Those with substance abuse problems who find themselves on the wrong side of the law might have success with drug court, if they work hard.

Circuit Judge Charles "Ed" Clawson oversees the drug court in the 20th Judicial District, where offenders who want help with their drug or alcohol problem are given a chance to prove they can change.

Clawson said, "People who come into the criminal justice system with a chemical or alcohol problem, it may not necessarily be a drug charge. It may be a theft charge; it may be a forgery. Because generally speaking, people don’t steal televisions to watch a ballgame; they steal them to buy drugs."

To get into the program, offenders must live in Faulkner County, have no history of violence, and agree to comply with the rules of drug court.

"They have to be interested in the program and want to do it, because it’s not easy," Clawson said. "They’re screened by the staff, and if the prosecuting attorney approves them, they are taken into the program."

The program has four phases. In the first phase, participants go through intensive counseling, meeting with their probation officer and outside groups like AA. They have random drug tests frequently. If they do well, they graduate to the second phase. It takes about 16 to 18 months, if all goes well, to work through all four phases, Clawson said. For most of them it takes 24 months, he added.

"They come to my court every two weeks. I go over with them how they’re doing — do they go to all their meetings, are their drug screens clean. Basically I monitor them. If there’s a problem I deal with it. A minor problem may be community service. A major problem like a dirty drug screen may involve jail time. If there’s a problem, there are beds available in (the Arkansas Department of Community Correction), short term. If they do things I can’t deal with, we can send them to the regional facility for up to a year, and we have done that a few times.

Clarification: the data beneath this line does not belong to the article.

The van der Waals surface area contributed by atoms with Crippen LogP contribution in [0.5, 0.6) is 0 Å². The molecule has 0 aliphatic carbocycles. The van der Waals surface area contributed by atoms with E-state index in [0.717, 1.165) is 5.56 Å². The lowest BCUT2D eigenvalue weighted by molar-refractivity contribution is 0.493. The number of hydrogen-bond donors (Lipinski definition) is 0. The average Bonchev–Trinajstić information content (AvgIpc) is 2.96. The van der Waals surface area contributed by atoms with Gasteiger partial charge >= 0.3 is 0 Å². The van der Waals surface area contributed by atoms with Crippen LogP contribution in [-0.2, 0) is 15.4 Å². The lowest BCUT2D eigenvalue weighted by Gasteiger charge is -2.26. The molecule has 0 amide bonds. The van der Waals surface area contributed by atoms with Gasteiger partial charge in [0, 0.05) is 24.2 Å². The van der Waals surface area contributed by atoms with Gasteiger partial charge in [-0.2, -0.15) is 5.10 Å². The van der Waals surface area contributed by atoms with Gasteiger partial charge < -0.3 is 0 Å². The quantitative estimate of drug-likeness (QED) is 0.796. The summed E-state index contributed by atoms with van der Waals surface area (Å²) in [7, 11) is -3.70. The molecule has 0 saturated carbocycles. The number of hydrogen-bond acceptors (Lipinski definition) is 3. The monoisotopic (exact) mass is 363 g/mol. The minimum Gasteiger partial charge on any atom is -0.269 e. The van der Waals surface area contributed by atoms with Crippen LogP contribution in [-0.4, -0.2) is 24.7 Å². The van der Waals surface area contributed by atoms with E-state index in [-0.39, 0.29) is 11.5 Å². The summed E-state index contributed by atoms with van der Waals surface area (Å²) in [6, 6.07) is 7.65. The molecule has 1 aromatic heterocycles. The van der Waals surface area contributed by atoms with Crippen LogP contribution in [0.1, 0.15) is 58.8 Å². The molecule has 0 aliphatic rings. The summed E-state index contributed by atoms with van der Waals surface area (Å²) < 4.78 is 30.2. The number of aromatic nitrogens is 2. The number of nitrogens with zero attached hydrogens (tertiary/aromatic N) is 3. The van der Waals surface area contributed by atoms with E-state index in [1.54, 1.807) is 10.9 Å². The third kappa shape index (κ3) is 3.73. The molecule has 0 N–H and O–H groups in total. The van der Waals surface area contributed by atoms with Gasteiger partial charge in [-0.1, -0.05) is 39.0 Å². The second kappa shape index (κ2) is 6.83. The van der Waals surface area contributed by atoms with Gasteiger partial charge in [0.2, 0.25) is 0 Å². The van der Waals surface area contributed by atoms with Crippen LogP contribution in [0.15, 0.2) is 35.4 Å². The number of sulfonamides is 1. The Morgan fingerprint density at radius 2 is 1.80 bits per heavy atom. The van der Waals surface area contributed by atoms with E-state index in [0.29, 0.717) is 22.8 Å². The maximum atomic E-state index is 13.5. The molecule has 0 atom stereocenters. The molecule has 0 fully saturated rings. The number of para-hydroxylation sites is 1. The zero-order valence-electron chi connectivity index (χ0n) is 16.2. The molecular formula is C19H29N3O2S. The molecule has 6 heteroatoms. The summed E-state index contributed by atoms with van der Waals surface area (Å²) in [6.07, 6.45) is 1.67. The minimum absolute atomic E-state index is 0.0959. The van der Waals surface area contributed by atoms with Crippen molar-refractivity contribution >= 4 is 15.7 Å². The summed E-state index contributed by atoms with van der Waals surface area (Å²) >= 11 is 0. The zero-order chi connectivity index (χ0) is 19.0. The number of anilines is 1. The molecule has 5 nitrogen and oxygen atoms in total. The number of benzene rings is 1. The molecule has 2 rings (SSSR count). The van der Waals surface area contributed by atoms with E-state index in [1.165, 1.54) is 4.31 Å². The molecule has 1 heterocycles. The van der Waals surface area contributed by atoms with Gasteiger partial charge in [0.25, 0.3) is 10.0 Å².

"Relapse is part of recovery. It’s just going to happen. Some of them need more intensive treatment. The Regional Correctional Facility provides a long-term lockdown facility for drug treatment. It helps some of them. The idea is you don’t have to send them to the penitentiary. If the problem is severe and you don’t want to give up on them, we look at RCF as a possible solution."

Each time a drug court participant completes a phase, they are recognized for their accomplishment.

"We give them a card and recognize that achievement in court," Clawson said. "When they graduate we put them on unsupervised probation. After another six months if they’re clean, we’ll seal the record."

He said it would be better if he had more time to devote to drug court and he could see the participants every week instead of every two weeks. It would also be good if Faulkner County had some treatment facilities available for detox, he said.

"If we had some beds available locally for the ones in greatest need where we could put them for 30 to 60 days to dry them out — right now they’re drying out in jail awaiting disposition of their case. Some of them are not dry and they’re out on bond."

(Staff writer Rachel Parker Dickerson can be reached by email at rachel.dickerson@thecabin.net or by phone at 505-1236. To comment on this and other stories in the Log Cabin, log on to www.thecabin.net. Send us your news at www.thecabin.net/submit)